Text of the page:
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Drupal 8 GraphQL in Action

2019-07-29

In this article we are going to put to use the Drupal 8 GraphQL module by exposing endpoints that run custom GraphQL queries. With these custom queries we can get the data back from Drupal that we need, without confusing our end users with all of the Drupal fluff.

Prerequisites

You should have Drupal 8 installed with the GraphQL module enabled. Also, while we won’t be talking specifically about the files included with this module, it is always helpful to have access to the PHP files that come with the GraphQL module so ensure you are able to edit the module files in your local IDE. If you need help with setting up any of your workspaces, here are some resource:

Installing GraphQL on local environment:

Local development using Drupal and Docker:

Both of these articles are good starting points to working with GraphQL and Drupal.

Examples Module:

When enabling the GraphQL module, ensure that you have the examples module enabled as well. We will use the examples to configure our GraphQL endpoint next. If you havent already, enable it from the Extend menu.

If you have your local environment ready, Let’s get started!

Viewing the GraphQL

Visit Configuration -> Graph QL or the url /admin/config/graphql and click the +Create Server button.

I set the following options on the page:

  • Articles for the Label
  • Example Schema for the Schema
  • /examples/article for the Endpoint
  • Allow query batching checked
  • Enable caching checked
  • Enable debugging checked (Because what could be wrong with more debugging?)

Viewing the GraphQL new server page

Save the server, and then in your browser use the url /graphql/examples, you’ll see this wonderful output:

{
"errors": [
{
    "message": "GraphQL Request must include at least one of those two parameters: \"query\" or \"queryId\"",
    "extensions": {
        "category": "request"
    }
}]}

At first you see the error page, and you think its all broken! But it’s working as expected, we are seeing GraphQL being output to the browser. This is a great start! Now lets look into how to write queries.

Content for GraphQL Query

First we need content to query against. In a nutshell I quickly created a few pages of content using the Article content type, which is out of the box Drupal to simplyfy things. Here is a quick example of content, a few articles:

Viewing the GraphQL new server page

Once your content is created, now you can query that data using GraphQL queries. But how do I write a GraphQL query string?

Using GraphiQL

GraphiQL is a GUI for managing GraphQL queries. From their GitHub Account:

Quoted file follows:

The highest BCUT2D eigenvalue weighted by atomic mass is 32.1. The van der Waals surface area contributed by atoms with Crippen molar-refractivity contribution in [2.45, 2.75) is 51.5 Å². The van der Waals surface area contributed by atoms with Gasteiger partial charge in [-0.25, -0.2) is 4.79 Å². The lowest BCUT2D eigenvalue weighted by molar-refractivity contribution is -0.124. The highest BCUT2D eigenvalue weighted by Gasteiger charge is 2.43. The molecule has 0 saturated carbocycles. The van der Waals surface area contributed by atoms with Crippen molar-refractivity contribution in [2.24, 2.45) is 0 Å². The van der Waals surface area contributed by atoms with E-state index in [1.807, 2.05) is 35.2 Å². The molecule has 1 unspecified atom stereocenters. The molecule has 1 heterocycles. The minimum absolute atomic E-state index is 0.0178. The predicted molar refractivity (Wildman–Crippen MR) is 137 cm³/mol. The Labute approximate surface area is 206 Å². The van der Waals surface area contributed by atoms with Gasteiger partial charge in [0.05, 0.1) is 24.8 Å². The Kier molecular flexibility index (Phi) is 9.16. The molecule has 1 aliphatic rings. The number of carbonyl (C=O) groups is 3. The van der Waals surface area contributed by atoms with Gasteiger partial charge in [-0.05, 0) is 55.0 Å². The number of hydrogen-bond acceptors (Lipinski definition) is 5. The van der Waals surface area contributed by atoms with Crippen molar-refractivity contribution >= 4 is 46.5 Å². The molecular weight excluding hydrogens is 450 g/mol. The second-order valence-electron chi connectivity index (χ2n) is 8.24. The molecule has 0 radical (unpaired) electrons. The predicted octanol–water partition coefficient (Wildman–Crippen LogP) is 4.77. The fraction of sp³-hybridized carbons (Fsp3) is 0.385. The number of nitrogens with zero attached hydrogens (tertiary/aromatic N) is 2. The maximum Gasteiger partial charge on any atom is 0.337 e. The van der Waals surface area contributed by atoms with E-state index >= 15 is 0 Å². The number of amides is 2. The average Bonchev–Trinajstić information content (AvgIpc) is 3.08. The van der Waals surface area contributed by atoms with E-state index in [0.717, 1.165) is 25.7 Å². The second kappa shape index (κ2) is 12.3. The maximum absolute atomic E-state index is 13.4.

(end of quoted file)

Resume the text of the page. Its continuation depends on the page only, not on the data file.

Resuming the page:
GraphiQL is the reference implementation of GraphQL IDE, an official project under the GraphQL Foundation.

To get to the GUI, you can select Edit -> Explorer from the GraphQL module page, or you can browse directly to the GraphIQL for your specific server at:

/admin/config/graphql/servers/manage/{graphql_server}/explorer

Where you replace {graphql_server} with the name of your server, in our case articles:

/admin/config/graphql/servers/manage/articles/explorer

Once we have our GUI to test our GraphQL queries, we can write queries to pull our desired data.

Note: At first writing GraphQL syntax was a little cumbersome for me. I started by reading the GraphQL documentation and playing with the GraphiQL editor, and then it started to click. Then I found this great article from Amazee Labs on how to work with GraphQL in the Drupal world. In the end I found that I could write SQL, then GraphQL would fall right in line.

Pro Tip: VS Code also has a GraphQL plugin so you can get syntax highlighting in your editor!

The GraphSQL Query

After playing the GraphiQL query editor I was able to come up with this query, where id:3 is the ID of my article:

query {
  article(id:3) {
    title
  }
}

And running it through the GraphiQL this result:

{
  "data": {
    "article": {
      "title": "EXAMPLE ARTICLE 2"
    }
  }
}

We can now see the JSON that is available to end users through the GraphQL endpoints. So how do those users get their data?

GraphQL Request

Requests to get data from our Drupal GraphQL server must use HTTP POST to query data. This is because of our need to send the actual graph query in correct syntax. To make a POST request I use Postman 7.3.5 which now has a GraphQL query window that you can send as your POST request. Note: This can be done with previous versions of Postman, or with any http client, you would send your GraphQL query as a string.

I send the POSt request with the following configuration:

And the payload to send:

query {
  article(id:3) {
    title
  }
}

Query GraphQL using Postman

Conclusion

We should now have a Drupal instance up that can return articles via GraphQL queries, either by the built in explorer, or over HTTP via Postman or similar clients. At this point we can add more GraphQL schemas to Drupal to return more data and extend our Drupal CMS to third party applications like front end applications like ReachJS, or expose our GraphQL to other back end systems to stich together meaningful data.

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